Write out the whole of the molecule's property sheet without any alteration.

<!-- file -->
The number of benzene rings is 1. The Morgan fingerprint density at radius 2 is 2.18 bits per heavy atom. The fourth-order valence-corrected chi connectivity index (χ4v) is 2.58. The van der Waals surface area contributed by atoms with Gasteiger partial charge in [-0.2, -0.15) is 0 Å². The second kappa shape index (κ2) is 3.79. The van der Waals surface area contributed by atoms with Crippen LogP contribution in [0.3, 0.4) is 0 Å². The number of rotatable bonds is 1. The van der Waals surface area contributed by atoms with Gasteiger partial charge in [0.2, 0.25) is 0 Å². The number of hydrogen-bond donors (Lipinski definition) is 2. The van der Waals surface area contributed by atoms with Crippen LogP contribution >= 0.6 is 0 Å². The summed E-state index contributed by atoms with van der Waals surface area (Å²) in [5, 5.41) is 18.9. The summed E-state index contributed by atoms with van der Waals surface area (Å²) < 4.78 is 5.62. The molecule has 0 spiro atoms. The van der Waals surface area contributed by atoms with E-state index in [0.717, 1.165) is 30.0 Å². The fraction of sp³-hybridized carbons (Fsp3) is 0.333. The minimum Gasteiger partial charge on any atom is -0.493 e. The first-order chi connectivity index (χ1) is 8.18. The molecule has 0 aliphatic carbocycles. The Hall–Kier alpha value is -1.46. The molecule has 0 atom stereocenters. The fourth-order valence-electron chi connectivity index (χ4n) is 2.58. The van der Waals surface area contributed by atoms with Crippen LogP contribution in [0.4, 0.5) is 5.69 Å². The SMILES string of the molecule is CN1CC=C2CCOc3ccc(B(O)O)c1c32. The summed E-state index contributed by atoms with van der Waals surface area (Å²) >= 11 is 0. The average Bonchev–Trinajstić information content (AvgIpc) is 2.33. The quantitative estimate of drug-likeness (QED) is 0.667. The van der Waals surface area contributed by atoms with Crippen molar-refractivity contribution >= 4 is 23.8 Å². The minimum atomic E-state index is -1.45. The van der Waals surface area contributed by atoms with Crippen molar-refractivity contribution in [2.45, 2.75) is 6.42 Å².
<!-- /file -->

The number of benzene rings is 1. The Morgan fingerprint density at radius 2 is 2.18 bits per heavy atom. The fourth-order valence-corrected chi connectivity index (χ4v) is 2.58. The van der Waals surface area contributed by atoms with Gasteiger partial charge in [-0.2, -0.15) is 0 Å². The second kappa shape index (κ2) is 3.79. The van der Waals surface area contributed by atoms with Crippen LogP contribution in [0.3, 0.4) is 0 Å². The number of rotatable bonds is 1. The van der Waals surface area contributed by atoms with Gasteiger partial charge in [0.2, 0.25) is 0 Å². The number of hydrogen-bond donors (Lipinski definition) is 2. The van der Waals surface area contributed by atoms with Crippen LogP contribution >= 0.6 is 0 Å². The summed E-state index contributed by atoms with van der Waals surface area (Å²) in [5, 5.41) is 18.9. The summed E-state index contributed by atoms with van der Waals surface area (Å²) < 4.78 is 5.62. The molecule has 0 spiro atoms. The van der Waals surface area contributed by atoms with E-state index in [0.717, 1.165) is 30.0 Å². The fraction of sp³-hybridized carbons (Fsp3) is 0.333. The minimum Gasteiger partial charge on any atom is -0.493 e. The first-order chi connectivity index (χ1) is 8.18. The molecule has 0 aliphatic carbocycles. The Hall–Kier alpha value is -1.46. The molecule has 0 atom stereocenters. The fourth-order valence-electron chi connectivity index (χ4n) is 2.58. The van der Waals surface area contributed by atoms with Crippen LogP contribution in [0.4, 0.5) is 5.69 Å². The SMILES string of the molecule is CN1CC=C2CCOc3ccc(B(O)O)c1c32. The summed E-state index contributed by atoms with van der Waals surface area (Å²) >= 11 is 0. The average Bonchev–Trinajstić information content (AvgIpc) is 2.33. The quantitative estimate of drug-likeness (QED) is 0.667. The van der Waals surface area contributed by atoms with Crippen molar-refractivity contribution >= 4 is 23.8 Å². The minimum atomic E-state index is -1.45. The van der Waals surface area contributed by atoms with Crippen molar-refractivity contribution in [2.45, 2.75) is 6.42 Å².